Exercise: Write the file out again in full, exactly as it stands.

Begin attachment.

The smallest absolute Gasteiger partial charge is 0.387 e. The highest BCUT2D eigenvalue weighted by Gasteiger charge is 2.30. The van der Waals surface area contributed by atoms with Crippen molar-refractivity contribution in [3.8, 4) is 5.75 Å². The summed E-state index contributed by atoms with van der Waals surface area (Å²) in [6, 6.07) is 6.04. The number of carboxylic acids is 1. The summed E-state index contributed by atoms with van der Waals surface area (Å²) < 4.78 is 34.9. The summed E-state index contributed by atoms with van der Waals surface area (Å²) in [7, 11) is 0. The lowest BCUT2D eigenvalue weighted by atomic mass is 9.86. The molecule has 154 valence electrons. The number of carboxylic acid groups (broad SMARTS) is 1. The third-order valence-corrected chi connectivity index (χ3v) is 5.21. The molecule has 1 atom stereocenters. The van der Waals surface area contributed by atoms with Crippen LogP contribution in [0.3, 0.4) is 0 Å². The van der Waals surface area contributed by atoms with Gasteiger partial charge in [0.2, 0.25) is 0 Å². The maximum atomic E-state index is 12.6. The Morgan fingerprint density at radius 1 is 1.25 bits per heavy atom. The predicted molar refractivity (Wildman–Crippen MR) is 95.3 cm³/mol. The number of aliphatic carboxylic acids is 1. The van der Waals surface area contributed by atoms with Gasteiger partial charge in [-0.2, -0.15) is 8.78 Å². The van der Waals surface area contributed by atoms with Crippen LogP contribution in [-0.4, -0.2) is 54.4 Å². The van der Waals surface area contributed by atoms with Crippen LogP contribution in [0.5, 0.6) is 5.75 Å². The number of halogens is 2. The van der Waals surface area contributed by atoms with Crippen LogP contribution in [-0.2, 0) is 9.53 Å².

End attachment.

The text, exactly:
The smallest absolute Gasteiger partial charge is 0.387 e. The highest BCUT2D eigenvalue weighted by Gasteiger charge is 2.30. The van der Waals surface area contributed by atoms with Crippen molar-refractivity contribution in [3.8, 4) is 5.75 Å². The summed E-state index contributed by atoms with van der Waals surface area (Å²) in [6, 6.07) is 6.04. The number of carboxylic acids is 1. The summed E-state index contributed by atoms with van der Waals surface area (Å²) < 4.78 is 34.9. The summed E-state index contributed by atoms with van der Waals surface area (Å²) in [7, 11) is 0. The lowest BCUT2D eigenvalue weighted by atomic mass is 9.86. The molecule has 154 valence electrons. The number of carboxylic acid groups (broad SMARTS) is 1. The third-order valence-corrected chi connectivity index (χ3v) is 5.21. The molecule has 1 atom stereocenters. The van der Waals surface area contributed by atoms with Crippen LogP contribution in [0.3, 0.4) is 0 Å². The van der Waals surface area contributed by atoms with Gasteiger partial charge in [0.2, 0.25) is 0 Å². The maximum atomic E-state index is 12.6. The Morgan fingerprint density at radius 1 is 1.25 bits per heavy atom. The predicted molar refractivity (Wildman–Crippen MR) is 95.3 cm³/mol. The number of aliphatic carboxylic acids is 1. The van der Waals surface area contributed by atoms with Gasteiger partial charge in [-0.2, -0.15) is 8.78 Å². The van der Waals surface area contributed by atoms with Crippen LogP contribution in [-0.4, -0.2) is 54.4 Å². The van der Waals surface area contributed by atoms with Crippen LogP contribution in [0.5, 0.6) is 5.75 Å². The number of halogens is 2. The van der Waals surface area contributed by atoms with Crippen LogP contribution in [-0.2, 0) is 9.53 Å².